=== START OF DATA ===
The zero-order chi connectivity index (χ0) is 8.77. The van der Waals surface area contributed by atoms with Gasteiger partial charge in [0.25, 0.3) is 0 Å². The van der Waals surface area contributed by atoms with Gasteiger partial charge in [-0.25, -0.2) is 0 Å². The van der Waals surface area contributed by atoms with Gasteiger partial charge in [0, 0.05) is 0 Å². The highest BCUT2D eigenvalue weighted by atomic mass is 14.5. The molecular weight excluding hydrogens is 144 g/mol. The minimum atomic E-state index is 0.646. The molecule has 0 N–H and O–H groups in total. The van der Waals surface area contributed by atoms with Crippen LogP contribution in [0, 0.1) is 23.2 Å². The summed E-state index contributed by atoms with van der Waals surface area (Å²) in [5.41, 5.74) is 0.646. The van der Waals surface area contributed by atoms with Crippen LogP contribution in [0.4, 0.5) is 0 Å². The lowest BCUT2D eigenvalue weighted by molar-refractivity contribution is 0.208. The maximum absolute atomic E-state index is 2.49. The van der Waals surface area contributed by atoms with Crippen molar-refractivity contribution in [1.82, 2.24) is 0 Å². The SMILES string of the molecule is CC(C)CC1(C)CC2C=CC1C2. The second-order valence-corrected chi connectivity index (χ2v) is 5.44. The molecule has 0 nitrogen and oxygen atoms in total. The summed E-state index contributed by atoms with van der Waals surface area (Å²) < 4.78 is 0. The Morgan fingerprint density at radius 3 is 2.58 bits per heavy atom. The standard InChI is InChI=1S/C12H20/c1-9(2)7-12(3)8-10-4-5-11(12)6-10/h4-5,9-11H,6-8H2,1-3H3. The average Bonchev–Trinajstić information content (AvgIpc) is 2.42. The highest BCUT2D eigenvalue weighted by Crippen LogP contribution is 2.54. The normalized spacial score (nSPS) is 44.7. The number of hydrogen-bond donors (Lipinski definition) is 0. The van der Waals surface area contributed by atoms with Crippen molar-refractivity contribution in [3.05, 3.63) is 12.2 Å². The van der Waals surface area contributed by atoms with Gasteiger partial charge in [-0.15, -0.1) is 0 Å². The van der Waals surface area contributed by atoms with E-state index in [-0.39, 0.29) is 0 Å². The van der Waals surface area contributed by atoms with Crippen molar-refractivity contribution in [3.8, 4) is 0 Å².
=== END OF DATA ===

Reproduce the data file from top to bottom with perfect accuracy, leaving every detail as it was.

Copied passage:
The zero-order chi connectivity index (χ0) is 8.77. The van der Waals surface area contributed by atoms with Gasteiger partial charge in [0.25, 0.3) is 0 Å². The van der Waals surface area contributed by atoms with Gasteiger partial charge in [-0.25, -0.2) is 0 Å². The van der Waals surface area contributed by atoms with Gasteiger partial charge in [0, 0.05) is 0 Å². The highest BCUT2D eigenvalue weighted by atomic mass is 14.5. The molecular weight excluding hydrogens is 144 g/mol. The minimum atomic E-state index is 0.646. The molecule has 0 N–H and O–H groups in total. The van der Waals surface area contributed by atoms with Crippen LogP contribution in [0, 0.1) is 23.2 Å². The summed E-state index contributed by atoms with van der Waals surface area (Å²) in [5.41, 5.74) is 0.646. The van der Waals surface area contributed by atoms with Crippen LogP contribution in [0.4, 0.5) is 0 Å². The lowest BCUT2D eigenvalue weighted by molar-refractivity contribution is 0.208. The maximum absolute atomic E-state index is 2.49. The van der Waals surface area contributed by atoms with Crippen molar-refractivity contribution in [1.82, 2.24) is 0 Å². The SMILES string of the molecule is CC(C)CC1(C)CC2C=CC1C2. The second-order valence-corrected chi connectivity index (χ2v) is 5.44. The molecule has 0 nitrogen and oxygen atoms in total. The summed E-state index contributed by atoms with van der Waals surface area (Å²) < 4.78 is 0. The Morgan fingerprint density at radius 3 is 2.58 bits per heavy atom. The standard InChI is InChI=1S/C12H20/c1-9(2)7-12(3)8-10-4-5-11(12)6-10/h4-5,9-11H,6-8H2,1-3H3. The average Bonchev–Trinajstić information content (AvgIpc) is 2.42. The highest BCUT2D eigenvalue weighted by Crippen LogP contribution is 2.54. The normalized spacial score (nSPS) is 44.7. The number of hydrogen-bond donors (Lipinski definition) is 0. The van der Waals surface area contributed by atoms with Crippen molar-refractivity contribution in [3.05, 3.63) is 12.2 Å². The van der Waals surface area contributed by atoms with Gasteiger partial charge in [-0.15, -0.1) is 0 Å². The van der Waals surface area contributed by atoms with E-state index in [-0.39, 0.29) is 0 Å². The van der Waals surface area contributed by atoms with Crippen molar-refractivity contribution in [3.8, 4) is 0 Å².